. The same time with the development of all of the above, the IT world felt the need for integration. Because of so many different platforms operating systems, hardware it was sometimes difficult for large integration systems to function. That is why a new language has appeared: Java. Java is heavily used nowadays because of its multiplatform capabilities. The real integration however was achieved when a new player entered the arena: Simple Object Access Protocol SOAP. SOAP was first developed by Microsoft and it defines a Remote Procedure Call (RPC) mechanism using XML (eXtensible Markup Language) for client-server interaction across a network by using HTTP as the transport protocol and XML documents
for encoding the messages. Using distributed object protocols on the public Internet is very problematic. Indeed, most organisations insert a firewall between their publicly accessible Web servers and the masses that can access those servers. Firewalls secure use of the Internet by blocking incoming traffic based on various criteria. In general, firewalls are configured to allow traffic on port 80 (HTTP port) so as to let HTTP requests from browsers get through, and to block most other ports, whereas distributed object protocols don't generally have a single well-know port number assigned to them. So, the utilisation of a distributed object protocols depends on the configuration of the servers. As for SOAP, it uses XML to define the format of request and response messages and then allows the use of the normal HTTP POST command to send this information. All SOAP traffic goes through port 80, which means that SOAP can be used on the Internet with any server, firewalls are no longer a problem. SOAP can take advantage of all HTTP's Connection Management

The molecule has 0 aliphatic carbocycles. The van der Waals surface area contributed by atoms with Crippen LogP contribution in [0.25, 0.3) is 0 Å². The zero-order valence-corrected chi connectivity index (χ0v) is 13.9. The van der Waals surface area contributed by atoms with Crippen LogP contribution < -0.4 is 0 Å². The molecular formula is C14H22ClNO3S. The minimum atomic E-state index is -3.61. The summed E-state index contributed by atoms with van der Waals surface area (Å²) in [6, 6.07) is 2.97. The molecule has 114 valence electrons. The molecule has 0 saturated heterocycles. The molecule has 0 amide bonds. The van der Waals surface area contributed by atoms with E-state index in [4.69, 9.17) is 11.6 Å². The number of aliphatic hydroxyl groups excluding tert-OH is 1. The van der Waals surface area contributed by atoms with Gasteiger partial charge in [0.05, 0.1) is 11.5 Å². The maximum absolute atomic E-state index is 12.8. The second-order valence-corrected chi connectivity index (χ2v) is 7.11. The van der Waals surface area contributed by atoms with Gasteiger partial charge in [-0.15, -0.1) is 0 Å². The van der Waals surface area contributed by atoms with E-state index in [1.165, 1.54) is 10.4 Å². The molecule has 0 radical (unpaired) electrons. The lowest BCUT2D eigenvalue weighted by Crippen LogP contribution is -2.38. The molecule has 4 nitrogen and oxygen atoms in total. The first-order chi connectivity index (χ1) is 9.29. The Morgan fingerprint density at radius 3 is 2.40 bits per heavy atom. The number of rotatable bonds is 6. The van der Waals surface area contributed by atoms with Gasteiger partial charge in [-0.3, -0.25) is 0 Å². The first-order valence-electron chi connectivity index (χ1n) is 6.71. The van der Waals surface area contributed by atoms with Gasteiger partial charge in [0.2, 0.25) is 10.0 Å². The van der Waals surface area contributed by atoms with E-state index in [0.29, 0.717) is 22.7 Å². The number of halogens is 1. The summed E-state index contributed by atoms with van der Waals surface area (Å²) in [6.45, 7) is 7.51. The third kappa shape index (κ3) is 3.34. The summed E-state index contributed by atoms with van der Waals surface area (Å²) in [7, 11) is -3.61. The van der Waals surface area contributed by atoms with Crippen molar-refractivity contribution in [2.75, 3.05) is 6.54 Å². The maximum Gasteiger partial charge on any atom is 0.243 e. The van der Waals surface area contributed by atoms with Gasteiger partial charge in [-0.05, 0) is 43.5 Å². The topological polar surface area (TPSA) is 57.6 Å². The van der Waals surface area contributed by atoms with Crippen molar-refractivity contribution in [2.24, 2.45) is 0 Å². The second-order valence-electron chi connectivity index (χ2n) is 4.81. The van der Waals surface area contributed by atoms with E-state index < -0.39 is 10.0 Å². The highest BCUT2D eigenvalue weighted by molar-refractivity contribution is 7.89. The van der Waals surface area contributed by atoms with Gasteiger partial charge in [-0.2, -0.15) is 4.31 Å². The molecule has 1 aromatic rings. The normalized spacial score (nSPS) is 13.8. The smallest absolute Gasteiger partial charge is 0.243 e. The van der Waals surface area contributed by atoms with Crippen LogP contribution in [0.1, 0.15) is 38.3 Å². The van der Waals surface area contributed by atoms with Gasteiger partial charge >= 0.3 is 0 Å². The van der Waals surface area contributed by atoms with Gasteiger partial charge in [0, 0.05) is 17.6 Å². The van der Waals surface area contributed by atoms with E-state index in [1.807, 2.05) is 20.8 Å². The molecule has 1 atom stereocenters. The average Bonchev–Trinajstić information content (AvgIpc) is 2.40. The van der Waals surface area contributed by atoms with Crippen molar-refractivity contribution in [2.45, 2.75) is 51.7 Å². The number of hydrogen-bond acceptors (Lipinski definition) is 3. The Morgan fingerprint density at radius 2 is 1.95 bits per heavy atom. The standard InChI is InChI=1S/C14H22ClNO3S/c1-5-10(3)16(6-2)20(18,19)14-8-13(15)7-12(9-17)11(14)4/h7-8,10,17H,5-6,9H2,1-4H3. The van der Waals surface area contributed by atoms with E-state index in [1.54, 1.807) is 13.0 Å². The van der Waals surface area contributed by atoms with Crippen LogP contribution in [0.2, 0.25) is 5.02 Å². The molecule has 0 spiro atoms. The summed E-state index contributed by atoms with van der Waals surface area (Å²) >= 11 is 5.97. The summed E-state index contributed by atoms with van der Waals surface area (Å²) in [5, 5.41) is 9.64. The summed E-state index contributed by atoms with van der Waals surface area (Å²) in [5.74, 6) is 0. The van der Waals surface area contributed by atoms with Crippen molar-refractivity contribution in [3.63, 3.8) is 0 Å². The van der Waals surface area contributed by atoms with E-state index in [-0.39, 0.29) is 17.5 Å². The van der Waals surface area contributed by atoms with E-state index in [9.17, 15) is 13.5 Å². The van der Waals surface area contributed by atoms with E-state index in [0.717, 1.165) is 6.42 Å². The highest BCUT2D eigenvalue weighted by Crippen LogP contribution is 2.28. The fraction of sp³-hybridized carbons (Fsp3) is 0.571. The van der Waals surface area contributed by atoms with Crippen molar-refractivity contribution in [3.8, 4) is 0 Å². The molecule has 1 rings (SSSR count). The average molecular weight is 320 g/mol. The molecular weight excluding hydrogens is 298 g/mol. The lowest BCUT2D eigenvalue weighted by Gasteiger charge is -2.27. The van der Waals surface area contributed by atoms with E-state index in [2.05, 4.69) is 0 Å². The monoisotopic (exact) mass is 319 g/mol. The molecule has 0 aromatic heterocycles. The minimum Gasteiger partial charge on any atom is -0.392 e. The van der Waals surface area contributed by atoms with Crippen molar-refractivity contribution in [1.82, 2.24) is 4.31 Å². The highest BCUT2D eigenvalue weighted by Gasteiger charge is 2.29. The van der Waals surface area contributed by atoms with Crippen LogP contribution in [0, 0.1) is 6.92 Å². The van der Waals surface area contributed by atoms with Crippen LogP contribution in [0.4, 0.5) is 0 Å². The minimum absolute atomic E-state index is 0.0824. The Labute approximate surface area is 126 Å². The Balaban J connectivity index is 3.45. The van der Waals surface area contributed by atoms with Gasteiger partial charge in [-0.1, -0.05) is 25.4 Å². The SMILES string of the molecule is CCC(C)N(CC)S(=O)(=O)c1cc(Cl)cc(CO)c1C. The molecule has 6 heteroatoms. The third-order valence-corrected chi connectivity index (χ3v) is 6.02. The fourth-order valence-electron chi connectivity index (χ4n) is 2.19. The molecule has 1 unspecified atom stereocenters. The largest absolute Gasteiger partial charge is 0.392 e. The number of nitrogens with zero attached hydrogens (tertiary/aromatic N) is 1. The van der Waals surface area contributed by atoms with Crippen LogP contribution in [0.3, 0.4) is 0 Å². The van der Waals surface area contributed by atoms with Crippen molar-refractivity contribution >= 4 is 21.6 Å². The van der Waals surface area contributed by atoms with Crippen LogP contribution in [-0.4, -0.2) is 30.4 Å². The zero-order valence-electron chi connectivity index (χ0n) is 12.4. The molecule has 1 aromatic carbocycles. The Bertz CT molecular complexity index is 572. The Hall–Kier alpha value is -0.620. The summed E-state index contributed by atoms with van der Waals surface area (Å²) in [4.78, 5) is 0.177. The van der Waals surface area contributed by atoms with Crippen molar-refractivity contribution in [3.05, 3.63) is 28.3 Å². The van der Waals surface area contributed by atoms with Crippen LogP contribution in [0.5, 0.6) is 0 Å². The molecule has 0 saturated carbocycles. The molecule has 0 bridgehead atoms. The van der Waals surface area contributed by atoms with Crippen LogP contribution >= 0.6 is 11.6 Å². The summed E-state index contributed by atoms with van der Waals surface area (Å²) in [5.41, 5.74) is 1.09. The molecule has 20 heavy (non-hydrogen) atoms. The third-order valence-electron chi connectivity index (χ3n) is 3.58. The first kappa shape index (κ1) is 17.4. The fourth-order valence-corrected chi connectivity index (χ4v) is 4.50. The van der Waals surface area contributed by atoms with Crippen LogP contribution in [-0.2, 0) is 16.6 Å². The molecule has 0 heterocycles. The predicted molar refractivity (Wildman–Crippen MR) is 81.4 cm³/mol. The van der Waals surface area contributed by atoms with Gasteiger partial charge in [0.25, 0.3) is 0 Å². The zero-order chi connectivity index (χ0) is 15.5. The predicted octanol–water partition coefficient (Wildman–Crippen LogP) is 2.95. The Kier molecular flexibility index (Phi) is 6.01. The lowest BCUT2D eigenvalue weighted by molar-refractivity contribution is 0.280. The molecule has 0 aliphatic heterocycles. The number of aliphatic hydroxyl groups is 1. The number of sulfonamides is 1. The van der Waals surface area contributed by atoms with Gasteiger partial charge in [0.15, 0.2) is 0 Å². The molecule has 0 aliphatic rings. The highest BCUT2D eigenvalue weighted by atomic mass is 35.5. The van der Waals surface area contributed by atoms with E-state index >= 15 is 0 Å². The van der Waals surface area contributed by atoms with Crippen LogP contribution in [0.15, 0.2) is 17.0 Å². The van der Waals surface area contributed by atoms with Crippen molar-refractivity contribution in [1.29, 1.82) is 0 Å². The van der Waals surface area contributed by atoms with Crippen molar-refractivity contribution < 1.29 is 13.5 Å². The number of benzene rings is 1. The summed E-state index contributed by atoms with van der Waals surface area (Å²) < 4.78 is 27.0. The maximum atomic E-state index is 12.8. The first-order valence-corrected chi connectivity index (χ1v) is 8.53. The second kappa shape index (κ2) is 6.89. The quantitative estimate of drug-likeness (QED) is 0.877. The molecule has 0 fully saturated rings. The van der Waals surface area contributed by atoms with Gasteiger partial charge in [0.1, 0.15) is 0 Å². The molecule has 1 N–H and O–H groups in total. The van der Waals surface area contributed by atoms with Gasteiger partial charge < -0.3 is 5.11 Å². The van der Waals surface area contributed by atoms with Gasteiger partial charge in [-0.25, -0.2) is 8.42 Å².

facilities. Indeed, one of the primary design goals for SOAP is to ensure that it can be used on top of the Internet's existing infrastructure. For example SOAP can use the Secure Sockets Layer (SSL) protocol for security.